Internet Sales Tax Laws

Senate Passes Internet Sales Tax Bill

Faces opposition in the House


The Senate has passed a bill that could end tax-free shopping on the Internet for many shoppers.

The Senate voted 69 to 27 Monday to pass the bill, sending it to the House where it faces opposition from some lawmakers who regard it as a tax increase.

The bill would empower states to require businesses with more than $1 million in out-of-state sales to collect taxes for products they sell on the Internet, in catalogs and through radio and TV ads. Under the legislation, the sales taxes would be sent to the states where a shopper lives.

NEXT: Sentence Reductions Begin in Calif. Due to Three-Strikes Law Reform

Editor's Note: We invite comments and request that they be civil and on-topic. We do not moderate or assume any responsibility for comments, which are owned by the readers who post them. Comments do not represent the views of or Reason Foundation. We reserve the right to delete any comment for any reason at any time. Report abuses.

  1. Yeah, in high-tax states like CA it’s always enjoyable to stiff the gov’t for their cut.
    But I pity the accounting depts in the e-retailers trying to keep track of the west podunk school district’s ‘temporary’ 3/4% adder.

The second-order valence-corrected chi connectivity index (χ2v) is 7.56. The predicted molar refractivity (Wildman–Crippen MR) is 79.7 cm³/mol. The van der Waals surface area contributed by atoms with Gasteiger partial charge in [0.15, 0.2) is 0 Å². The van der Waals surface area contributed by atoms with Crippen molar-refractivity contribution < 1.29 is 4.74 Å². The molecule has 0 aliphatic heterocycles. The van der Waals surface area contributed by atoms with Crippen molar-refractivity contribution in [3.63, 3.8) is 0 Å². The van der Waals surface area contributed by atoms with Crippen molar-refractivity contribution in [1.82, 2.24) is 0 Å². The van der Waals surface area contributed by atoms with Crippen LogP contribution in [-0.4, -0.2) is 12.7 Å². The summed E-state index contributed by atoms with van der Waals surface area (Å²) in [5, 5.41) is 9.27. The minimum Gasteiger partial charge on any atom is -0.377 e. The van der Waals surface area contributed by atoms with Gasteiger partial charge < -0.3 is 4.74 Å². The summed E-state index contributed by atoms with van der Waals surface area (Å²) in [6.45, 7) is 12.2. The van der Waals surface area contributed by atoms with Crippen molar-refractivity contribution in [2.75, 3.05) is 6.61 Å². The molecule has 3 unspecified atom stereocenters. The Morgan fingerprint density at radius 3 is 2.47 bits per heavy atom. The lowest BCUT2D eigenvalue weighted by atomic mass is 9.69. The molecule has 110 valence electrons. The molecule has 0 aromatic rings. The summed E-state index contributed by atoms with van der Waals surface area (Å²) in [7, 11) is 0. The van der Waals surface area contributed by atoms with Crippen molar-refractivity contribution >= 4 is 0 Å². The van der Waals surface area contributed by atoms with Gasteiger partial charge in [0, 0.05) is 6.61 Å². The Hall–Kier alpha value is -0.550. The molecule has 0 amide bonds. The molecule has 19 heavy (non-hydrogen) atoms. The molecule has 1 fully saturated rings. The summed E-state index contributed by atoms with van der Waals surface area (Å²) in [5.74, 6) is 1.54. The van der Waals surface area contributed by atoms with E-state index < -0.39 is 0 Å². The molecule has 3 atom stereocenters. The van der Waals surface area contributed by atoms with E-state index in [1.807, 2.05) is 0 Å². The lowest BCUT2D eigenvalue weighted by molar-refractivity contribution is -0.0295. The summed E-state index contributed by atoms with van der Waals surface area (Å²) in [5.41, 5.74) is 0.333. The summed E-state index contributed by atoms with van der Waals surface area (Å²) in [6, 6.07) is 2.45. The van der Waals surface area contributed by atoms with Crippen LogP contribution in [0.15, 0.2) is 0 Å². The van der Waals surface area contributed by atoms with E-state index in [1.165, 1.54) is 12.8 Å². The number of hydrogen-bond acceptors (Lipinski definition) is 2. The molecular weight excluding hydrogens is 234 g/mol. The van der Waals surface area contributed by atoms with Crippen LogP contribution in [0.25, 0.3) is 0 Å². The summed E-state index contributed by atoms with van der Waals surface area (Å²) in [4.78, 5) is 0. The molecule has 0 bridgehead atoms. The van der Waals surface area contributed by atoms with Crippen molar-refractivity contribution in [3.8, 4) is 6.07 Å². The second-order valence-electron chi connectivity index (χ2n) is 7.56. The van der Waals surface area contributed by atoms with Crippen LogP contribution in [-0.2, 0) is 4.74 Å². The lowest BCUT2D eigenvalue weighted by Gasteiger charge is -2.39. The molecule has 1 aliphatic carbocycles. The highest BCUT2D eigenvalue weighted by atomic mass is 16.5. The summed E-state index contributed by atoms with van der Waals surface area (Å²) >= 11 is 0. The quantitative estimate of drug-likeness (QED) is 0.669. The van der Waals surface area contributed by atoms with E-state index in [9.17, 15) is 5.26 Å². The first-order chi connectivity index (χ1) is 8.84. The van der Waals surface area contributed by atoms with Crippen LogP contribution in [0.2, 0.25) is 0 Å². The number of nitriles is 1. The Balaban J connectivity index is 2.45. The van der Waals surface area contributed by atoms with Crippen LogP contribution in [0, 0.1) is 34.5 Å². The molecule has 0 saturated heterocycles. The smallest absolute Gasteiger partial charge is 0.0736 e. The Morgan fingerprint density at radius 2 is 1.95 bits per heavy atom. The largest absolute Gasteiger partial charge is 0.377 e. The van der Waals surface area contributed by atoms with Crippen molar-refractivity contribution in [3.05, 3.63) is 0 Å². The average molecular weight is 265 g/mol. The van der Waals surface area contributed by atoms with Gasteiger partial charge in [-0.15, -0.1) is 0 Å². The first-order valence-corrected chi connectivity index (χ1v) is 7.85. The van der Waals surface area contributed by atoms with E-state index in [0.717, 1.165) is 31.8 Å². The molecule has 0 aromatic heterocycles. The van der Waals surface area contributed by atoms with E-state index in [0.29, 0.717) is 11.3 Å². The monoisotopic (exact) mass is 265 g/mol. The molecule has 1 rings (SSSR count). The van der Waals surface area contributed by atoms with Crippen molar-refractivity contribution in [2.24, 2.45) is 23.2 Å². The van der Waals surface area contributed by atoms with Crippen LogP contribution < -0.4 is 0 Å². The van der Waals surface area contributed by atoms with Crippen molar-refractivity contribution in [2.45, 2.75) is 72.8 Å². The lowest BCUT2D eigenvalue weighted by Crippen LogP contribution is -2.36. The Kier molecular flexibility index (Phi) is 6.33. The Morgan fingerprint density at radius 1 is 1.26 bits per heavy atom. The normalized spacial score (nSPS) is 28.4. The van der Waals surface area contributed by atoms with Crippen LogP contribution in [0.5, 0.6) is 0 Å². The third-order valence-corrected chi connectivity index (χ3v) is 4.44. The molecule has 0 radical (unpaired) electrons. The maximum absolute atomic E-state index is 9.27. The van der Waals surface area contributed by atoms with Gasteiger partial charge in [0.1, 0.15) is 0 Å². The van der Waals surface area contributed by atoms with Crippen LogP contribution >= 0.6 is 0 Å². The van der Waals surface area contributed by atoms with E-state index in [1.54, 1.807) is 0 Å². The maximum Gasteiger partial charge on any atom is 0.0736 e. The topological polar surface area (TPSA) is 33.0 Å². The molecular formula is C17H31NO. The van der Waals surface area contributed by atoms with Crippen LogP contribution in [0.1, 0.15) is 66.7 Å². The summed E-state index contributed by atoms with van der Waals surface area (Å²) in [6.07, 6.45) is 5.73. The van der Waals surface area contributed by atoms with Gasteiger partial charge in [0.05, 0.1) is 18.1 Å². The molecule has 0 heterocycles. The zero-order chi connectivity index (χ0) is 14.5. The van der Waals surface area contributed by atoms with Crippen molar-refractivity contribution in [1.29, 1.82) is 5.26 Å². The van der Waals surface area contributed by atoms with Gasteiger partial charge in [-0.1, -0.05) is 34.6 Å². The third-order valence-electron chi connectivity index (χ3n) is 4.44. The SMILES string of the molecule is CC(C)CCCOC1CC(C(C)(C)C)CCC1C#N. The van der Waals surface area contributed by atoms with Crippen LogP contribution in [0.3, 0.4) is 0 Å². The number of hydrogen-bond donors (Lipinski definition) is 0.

2. In the Denver area we have a 1.1% tax to support the Retarded Transportation District. It is literally impossible to map where the tax applies by any other means than an old fashioned flat “picture” map. Two houses in the same zip code, with the same city and street name can be mixed – one exempt from the tax and the other subject to it. There is literally NO way to digitally figure that tax. Our solution is elegant – EVERYBODY pays the damn tax. NOW – multiply that by several thousand taxing districts. We will be using a sales tax service like Avalara if the thing ever takes effect. That, of course, will cut into our profit and force us to raise prices.

Please to post comments

Comments are closed.